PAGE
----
It was during the famous sales in London in 1979 and 1980 of the outstanding collection of James Hooper (1897-1971) that Murray Frum acquired his first Oceanic works of art. The Hooper collection stands out as one of the major historical sources for objects in the Frum Collection.

James Hooper was fascinated from childhood by “people from savage lands” and their customs, and he formed a small collection of “curios”. On his return from the First World War, Hooper continued to acquire ethnographic specimens. He quickly realized that “...most of the objects produced by primitive peoples are becoming increasingly difficult to acquire” (Hooper and Burland, The Art of Primitive Peoples, 1953, p. 11). He set out therefore to form a collection which has been described as the last of the great British collections of art from Africa, Oceania and the Americas (Waterfield and King, Provenance: Twelve Collectors of Ethnographic Art in England 1760-1990, p. 111). 

PF1438_1James Hooper, Arundel, Sussex, ca. 1970. DR

Hooper was primarily interested in Polynesian art, but his collection also encompassed art from Melanesia and Micronesia, and finally African and Native American art. Whilst Hooper’s collection contained beautiful objects from all of these areas his favourite was always the art and culture of Polynesia (Phelps, Art and Artefacts of the Pacific, Africa and the Americas: the James Hooper Collection, 1976, p. 10).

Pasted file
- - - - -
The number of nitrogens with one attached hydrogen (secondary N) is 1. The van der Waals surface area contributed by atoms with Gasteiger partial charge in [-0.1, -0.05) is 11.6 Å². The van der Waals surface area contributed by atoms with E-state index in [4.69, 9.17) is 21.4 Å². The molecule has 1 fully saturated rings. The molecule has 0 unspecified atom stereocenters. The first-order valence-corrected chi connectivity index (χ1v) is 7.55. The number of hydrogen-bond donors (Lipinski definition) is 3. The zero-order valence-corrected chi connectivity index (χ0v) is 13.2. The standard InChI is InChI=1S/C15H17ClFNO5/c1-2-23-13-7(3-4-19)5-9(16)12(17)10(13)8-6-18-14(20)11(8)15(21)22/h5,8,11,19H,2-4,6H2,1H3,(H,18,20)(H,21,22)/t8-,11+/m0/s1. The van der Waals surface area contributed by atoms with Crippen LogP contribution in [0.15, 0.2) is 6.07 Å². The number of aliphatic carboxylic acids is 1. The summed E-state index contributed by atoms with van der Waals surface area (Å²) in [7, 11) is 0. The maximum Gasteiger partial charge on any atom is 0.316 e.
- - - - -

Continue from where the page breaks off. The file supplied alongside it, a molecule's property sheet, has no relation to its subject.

Couverture, Phelps, Art and Artefacts of the Pacific, Africa and the Americas: the James Hooper Collection, 1976. DR
The Totems Museum, Arundel, Sussex, ND. DR
Couverture, Hooper, The Totems Museum, Arundel, Sussex: Exhibiting the Hooper Collection of Primitive Art, ND. DR

Hooper only made three trips abroad in his life, and with a few exceptions he formed his entire collection in Britain, acquiring objects which had been brought back as souvenirs by explorers, missionaries and colonial officials. He acquired many works of major importance from provincial museums in the United Kingdom and from other collectors by exchange. Perhaps inspired by Harry Beasley, Hooper opened a private museum, “The Totems”, in 1957, which allowed the public to see his collection. As Stephen Phelps emphasizes, the creation of this museum was the culmination of James Hooper’s work, a place where he could share his time and knowledge with those who came to discover his remarkable collection.